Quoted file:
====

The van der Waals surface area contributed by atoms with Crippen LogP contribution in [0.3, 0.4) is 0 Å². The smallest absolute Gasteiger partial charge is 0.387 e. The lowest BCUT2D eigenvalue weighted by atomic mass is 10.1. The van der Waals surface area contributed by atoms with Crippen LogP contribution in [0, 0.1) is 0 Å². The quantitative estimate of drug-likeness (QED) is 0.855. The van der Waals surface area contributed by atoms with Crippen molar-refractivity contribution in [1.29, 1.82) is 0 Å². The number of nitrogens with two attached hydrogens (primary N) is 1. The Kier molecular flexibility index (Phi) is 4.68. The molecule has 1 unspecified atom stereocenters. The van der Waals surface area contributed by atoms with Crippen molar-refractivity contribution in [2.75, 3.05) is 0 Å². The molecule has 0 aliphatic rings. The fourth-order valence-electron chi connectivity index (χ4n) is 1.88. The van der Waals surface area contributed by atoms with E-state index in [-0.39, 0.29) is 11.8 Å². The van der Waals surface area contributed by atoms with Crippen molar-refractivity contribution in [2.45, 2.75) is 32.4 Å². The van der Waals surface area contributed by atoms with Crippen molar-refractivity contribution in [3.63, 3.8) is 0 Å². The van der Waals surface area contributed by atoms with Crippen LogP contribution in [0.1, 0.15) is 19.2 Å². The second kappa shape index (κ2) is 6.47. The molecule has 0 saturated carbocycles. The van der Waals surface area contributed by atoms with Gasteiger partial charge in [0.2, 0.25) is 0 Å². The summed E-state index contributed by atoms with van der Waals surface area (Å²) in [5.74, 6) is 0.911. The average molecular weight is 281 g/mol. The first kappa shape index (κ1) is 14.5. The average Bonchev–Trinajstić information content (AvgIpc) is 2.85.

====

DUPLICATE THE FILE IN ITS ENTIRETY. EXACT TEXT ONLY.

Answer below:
The van der Waals surface area contributed by atoms with Crippen LogP contribution in [0.3, 0.4) is 0 Å². The smallest absolute Gasteiger partial charge is 0.387 e. The lowest BCUT2D eigenvalue weighted by atomic mass is 10.1. The van der Waals surface area contributed by atoms with Crippen LogP contribution in [0, 0.1) is 0 Å². The quantitative estimate of drug-likeness (QED) is 0.855. The van der Waals surface area contributed by atoms with Crippen molar-refractivity contribution in [1.29, 1.82) is 0 Å². The number of nitrogens with two attached hydrogens (primary N) is 1. The Kier molecular flexibility index (Phi) is 4.68. The molecule has 1 unspecified atom stereocenters. The van der Waals surface area contributed by atoms with Crippen molar-refractivity contribution in [2.75, 3.05) is 0 Å². The molecule has 0 aliphatic rings. The fourth-order valence-electron chi connectivity index (χ4n) is 1.88. The van der Waals surface area contributed by atoms with E-state index in [-0.39, 0.29) is 11.8 Å². The van der Waals surface area contributed by atoms with Crippen molar-refractivity contribution in [2.45, 2.75) is 32.4 Å². The van der Waals surface area contributed by atoms with Crippen molar-refractivity contribution in [3.63, 3.8) is 0 Å². The van der Waals surface area contributed by atoms with Crippen LogP contribution in [0.1, 0.15) is 19.2 Å². The second kappa shape index (κ2) is 6.47. The molecule has 0 saturated carbocycles. The van der Waals surface area contributed by atoms with Gasteiger partial charge in [0.2, 0.25) is 0 Å². The summed E-state index contributed by atoms with van der Waals surface area (Å²) in [5.74, 6) is 0.911. The average molecular weight is 281 g/mol. The first kappa shape index (κ1) is 14.5. The average Bonchev–Trinajstić information content (AvgIpc) is 2.85.